CAD standards are the life blood of efficient drafting and design. Whether it’s an office of hundreds or just you, CAD standards make your drawings more consistent. Your standards can be easily audited and even fixed right from within AutoCAD with the Standards Checker tool.
Configuring the Standards Checker
The Standards Checker consists of two parts: the standards file and the configuration tool. You may already have a file that houses your CAD standards, as it may be a template that contains all your proper layers, linetypes, and styles. Simply save that file as a .dws, or create a new one that contains your standards. If you work in a multi-discipline environment, you can even have multiple files; perhaps one for each discipline, such as architecture, structural, or MEP.
Then, from the Manage tab of the ribbon, use the Configure tool in the Standards panel to add your .dws file to the drawing. Again, you can have multiple files attached, and the order of the files determines the priority of the standard audit. From the Standards tab of the configuration dialog, you can add, remove, or re-order your standards files. Much like an Xref, the .dws standards file will stay attached to the drawing until you remove it, so you can actually build these into your templates.
The Plug-ins tab allows you to customize what objects will be checked in your drawing. Options are Dimension Styles, Layers, Linetypes, and Text Styles. Simply check or uncheck the plug-ins that you want. The description box on the right will tell you exactly what feature of each plug-in will be checked.
Finally, you’ll want to configure what actions happen when a standards violation is found. When you click on the Settings button, you’ll get a dialog box where you can choose how, or if, you’d like to be notified of a violation, and what you want to do when a violation is found.
Checking the Standards in Your Drawing
To run a check of your drawing vs. the standards file, you can select Check Standards from the configuration editor or you can go to the ribbon and select Check (which is just above Configure). Doing so will display the Check Standards dialog box. It will display any problems that are found in the drawing, a suggested replacement based on what’s in the attached .dws file, as well as the options to fix the problem, ignore it, or move on to the next.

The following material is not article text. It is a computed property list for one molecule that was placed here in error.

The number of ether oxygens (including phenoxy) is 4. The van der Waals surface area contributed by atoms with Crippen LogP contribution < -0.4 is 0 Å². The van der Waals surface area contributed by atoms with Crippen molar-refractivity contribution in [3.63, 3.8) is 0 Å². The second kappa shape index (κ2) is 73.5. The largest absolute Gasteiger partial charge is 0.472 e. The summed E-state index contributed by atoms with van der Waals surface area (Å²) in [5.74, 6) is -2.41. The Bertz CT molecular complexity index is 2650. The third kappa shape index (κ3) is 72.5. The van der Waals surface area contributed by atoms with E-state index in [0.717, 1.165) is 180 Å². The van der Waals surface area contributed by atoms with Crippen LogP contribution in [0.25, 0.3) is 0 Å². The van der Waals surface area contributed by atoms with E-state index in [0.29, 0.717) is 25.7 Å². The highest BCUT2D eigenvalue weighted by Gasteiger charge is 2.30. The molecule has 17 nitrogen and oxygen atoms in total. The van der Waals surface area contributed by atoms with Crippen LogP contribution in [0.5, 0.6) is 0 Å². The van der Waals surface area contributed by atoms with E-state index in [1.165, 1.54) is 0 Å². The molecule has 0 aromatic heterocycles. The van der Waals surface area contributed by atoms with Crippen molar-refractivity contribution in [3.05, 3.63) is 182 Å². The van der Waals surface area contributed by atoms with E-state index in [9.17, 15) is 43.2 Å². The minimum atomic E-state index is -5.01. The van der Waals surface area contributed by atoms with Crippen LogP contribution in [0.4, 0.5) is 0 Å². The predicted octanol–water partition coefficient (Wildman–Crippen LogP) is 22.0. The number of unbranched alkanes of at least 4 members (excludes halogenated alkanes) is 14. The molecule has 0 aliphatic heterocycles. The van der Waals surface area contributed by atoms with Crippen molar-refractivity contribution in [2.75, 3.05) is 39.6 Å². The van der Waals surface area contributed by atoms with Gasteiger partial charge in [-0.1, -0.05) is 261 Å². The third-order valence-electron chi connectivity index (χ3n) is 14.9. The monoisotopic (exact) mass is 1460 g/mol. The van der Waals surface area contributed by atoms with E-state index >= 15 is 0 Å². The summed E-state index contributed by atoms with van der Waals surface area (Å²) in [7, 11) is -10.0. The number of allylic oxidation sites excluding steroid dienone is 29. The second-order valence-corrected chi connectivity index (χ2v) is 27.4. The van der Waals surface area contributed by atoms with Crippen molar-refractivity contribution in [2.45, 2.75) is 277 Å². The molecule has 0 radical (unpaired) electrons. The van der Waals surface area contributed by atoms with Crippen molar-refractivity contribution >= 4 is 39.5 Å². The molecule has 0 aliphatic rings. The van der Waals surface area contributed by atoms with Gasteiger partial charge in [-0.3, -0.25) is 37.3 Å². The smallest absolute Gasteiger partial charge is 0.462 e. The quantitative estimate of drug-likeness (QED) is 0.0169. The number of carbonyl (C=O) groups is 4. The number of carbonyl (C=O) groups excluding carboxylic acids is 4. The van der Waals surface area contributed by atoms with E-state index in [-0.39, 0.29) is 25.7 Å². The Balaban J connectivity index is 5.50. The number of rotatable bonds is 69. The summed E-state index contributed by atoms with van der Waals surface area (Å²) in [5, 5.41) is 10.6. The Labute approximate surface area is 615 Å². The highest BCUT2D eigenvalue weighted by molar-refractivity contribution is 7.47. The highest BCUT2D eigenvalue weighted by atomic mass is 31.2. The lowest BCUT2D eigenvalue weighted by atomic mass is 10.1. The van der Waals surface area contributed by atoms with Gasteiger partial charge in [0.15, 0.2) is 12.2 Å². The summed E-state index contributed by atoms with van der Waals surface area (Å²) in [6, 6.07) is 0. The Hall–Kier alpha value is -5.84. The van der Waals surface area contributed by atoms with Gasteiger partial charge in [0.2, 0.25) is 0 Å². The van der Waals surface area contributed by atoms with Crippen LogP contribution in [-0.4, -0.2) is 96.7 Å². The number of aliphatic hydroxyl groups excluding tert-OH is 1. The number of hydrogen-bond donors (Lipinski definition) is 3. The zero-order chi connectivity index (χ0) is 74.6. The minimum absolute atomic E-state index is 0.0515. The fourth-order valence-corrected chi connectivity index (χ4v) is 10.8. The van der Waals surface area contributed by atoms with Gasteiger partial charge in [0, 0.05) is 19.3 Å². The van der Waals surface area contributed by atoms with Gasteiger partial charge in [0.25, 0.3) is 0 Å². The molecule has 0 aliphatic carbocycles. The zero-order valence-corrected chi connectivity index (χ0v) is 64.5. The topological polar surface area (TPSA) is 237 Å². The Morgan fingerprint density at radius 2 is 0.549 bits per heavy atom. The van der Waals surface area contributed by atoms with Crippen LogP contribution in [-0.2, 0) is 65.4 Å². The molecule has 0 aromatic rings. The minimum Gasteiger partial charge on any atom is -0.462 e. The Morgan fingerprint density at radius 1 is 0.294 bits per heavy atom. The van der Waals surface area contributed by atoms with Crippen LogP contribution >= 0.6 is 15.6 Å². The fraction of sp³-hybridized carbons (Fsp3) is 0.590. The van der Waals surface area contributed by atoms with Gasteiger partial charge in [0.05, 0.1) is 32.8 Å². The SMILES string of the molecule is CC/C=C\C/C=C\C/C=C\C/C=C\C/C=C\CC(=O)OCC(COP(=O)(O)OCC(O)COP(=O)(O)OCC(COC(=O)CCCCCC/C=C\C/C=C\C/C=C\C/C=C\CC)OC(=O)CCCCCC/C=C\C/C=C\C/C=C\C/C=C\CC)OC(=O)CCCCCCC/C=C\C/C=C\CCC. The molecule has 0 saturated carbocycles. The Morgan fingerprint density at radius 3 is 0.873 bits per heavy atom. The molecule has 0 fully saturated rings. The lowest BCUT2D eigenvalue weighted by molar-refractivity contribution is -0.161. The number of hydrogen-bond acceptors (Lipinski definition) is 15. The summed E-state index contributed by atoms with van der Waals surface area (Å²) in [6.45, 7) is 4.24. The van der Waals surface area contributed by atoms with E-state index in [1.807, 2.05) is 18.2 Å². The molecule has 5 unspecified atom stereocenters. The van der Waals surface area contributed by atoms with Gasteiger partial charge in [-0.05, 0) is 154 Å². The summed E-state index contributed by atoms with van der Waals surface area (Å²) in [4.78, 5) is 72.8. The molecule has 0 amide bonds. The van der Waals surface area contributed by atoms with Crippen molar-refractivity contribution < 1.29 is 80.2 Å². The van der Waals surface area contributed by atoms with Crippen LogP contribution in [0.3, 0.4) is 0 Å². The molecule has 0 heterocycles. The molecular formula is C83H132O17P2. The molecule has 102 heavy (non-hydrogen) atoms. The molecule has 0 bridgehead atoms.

The audit checks both the named object, such as the layer or style name, and properties of that object. Choosing to fix a non-standard name will not only change the name of the object, but also purge the bad name from the drawing. If the violation should be with a property of the named object, such as the color of a layer, it will simply fix the property.
If you have not disabled notifications, you’ll see either an alert or a status bar balloon if a violation is made — or if a violation if found when opening a file that has a standards file attached.
Checking the Standards in Your Project
Standards checking doesn’t have to be a file-by-file operation. A CAD manager may want to check an entire project or set of files, possibly at the end of a project or at defined intervals. AutoCAD ships with an external Batch Standards Checker that is found in the AutoCAD program group.
The Batch Standards Checker does not fix problems like the internal AutoCAD tool does. Instead, it creates an XML-based report of all violations it finds in the defined drawing set. You can add or remove drawings to check, and even choose to check attached Xrefs. The Batch Checker doesn’t require that a .dws standards file be attached beforehand, so you can specify your own or go ahead and use the attached file if it exists. Simply choose the plug-ins you want to use and run the check.
You’ll get a report that shows all violations in each file selected. Additionally, if any user has ignored a standards violation, you’ll be able to see who it was and when. It’s up to you to find out why!
More on the CAD Standards Checker
Want to learn more? Check out all the benefits of AutoCAD on our Features page; troubleshoot and get the details on previous software versions over on the Autodesk Knowledge Network; or take a look at all entries in our series, ExploringtheFeaturesandBenefitsofAutoCAD.